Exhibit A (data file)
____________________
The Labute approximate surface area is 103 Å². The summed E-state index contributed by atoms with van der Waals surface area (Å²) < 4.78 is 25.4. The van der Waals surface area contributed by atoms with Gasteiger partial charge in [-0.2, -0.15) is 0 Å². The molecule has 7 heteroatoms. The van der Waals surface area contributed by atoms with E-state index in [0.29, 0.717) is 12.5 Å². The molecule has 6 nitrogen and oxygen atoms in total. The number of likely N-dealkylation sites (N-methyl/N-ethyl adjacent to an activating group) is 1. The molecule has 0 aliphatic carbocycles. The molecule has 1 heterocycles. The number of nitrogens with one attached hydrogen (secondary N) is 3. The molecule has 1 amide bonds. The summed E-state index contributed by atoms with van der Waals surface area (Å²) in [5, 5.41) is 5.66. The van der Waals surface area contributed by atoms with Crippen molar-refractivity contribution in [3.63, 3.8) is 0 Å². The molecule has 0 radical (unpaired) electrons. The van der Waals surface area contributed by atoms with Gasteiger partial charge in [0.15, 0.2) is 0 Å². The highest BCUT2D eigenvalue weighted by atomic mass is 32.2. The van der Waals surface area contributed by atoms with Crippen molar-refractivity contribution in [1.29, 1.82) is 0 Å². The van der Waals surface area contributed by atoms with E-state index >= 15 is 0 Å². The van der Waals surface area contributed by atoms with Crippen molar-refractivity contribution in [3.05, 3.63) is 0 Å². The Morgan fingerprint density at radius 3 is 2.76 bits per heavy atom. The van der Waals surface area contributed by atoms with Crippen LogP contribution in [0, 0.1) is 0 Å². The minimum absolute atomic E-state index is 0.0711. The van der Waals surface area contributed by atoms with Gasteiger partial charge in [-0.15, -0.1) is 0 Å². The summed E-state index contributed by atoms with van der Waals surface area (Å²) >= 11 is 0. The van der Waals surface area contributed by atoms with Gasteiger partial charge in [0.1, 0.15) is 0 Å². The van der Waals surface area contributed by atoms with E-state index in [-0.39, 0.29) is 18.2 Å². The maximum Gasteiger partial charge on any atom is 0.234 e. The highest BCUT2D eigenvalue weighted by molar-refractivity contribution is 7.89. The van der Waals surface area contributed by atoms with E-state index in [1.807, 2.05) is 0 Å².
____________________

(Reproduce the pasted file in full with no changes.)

The Labute approximate surface area is 103 Å². The summed E-state index contributed by atoms with van der Waals surface area (Å²) < 4.78 is 25.4. The van der Waals surface area contributed by atoms with Gasteiger partial charge in [-0.2, -0.15) is 0 Å². The molecule has 7 heteroatoms. The van der Waals surface area contributed by atoms with E-state index in [0.29, 0.717) is 12.5 Å². The molecule has 6 nitrogen and oxygen atoms in total. The number of likely N-dealkylation sites (N-methyl/N-ethyl adjacent to an activating group) is 1. The molecule has 0 aliphatic carbocycles. The molecule has 1 heterocycles. The number of nitrogens with one attached hydrogen (secondary N) is 3. The molecule has 1 amide bonds. The summed E-state index contributed by atoms with van der Waals surface area (Å²) in [5, 5.41) is 5.66. The van der Waals surface area contributed by atoms with Crippen molar-refractivity contribution in [3.63, 3.8) is 0 Å². The molecule has 0 radical (unpaired) electrons. The van der Waals surface area contributed by atoms with Gasteiger partial charge in [0.15, 0.2) is 0 Å². The highest BCUT2D eigenvalue weighted by atomic mass is 32.2. The van der Waals surface area contributed by atoms with Crippen molar-refractivity contribution in [1.29, 1.82) is 0 Å². The van der Waals surface area contributed by atoms with E-state index >= 15 is 0 Å². The van der Waals surface area contributed by atoms with Crippen molar-refractivity contribution in [3.05, 3.63) is 0 Å². The Morgan fingerprint density at radius 3 is 2.76 bits per heavy atom. The van der Waals surface area contributed by atoms with Crippen LogP contribution in [0, 0.1) is 0 Å². The minimum absolute atomic E-state index is 0.0711. The van der Waals surface area contributed by atoms with Gasteiger partial charge in [-0.15, -0.1) is 0 Å². The summed E-state index contributed by atoms with van der Waals surface area (Å²) >= 11 is 0. The van der Waals surface area contributed by atoms with Gasteiger partial charge in [0.1, 0.15) is 0 Å². The van der Waals surface area contributed by atoms with E-state index in [-0.39, 0.29) is 18.2 Å². The maximum Gasteiger partial charge on any atom is 0.234 e. The highest BCUT2D eigenvalue weighted by molar-refractivity contribution is 7.89. The van der Waals surface area contributed by atoms with E-state index in [1.807, 2.05) is 0 Å².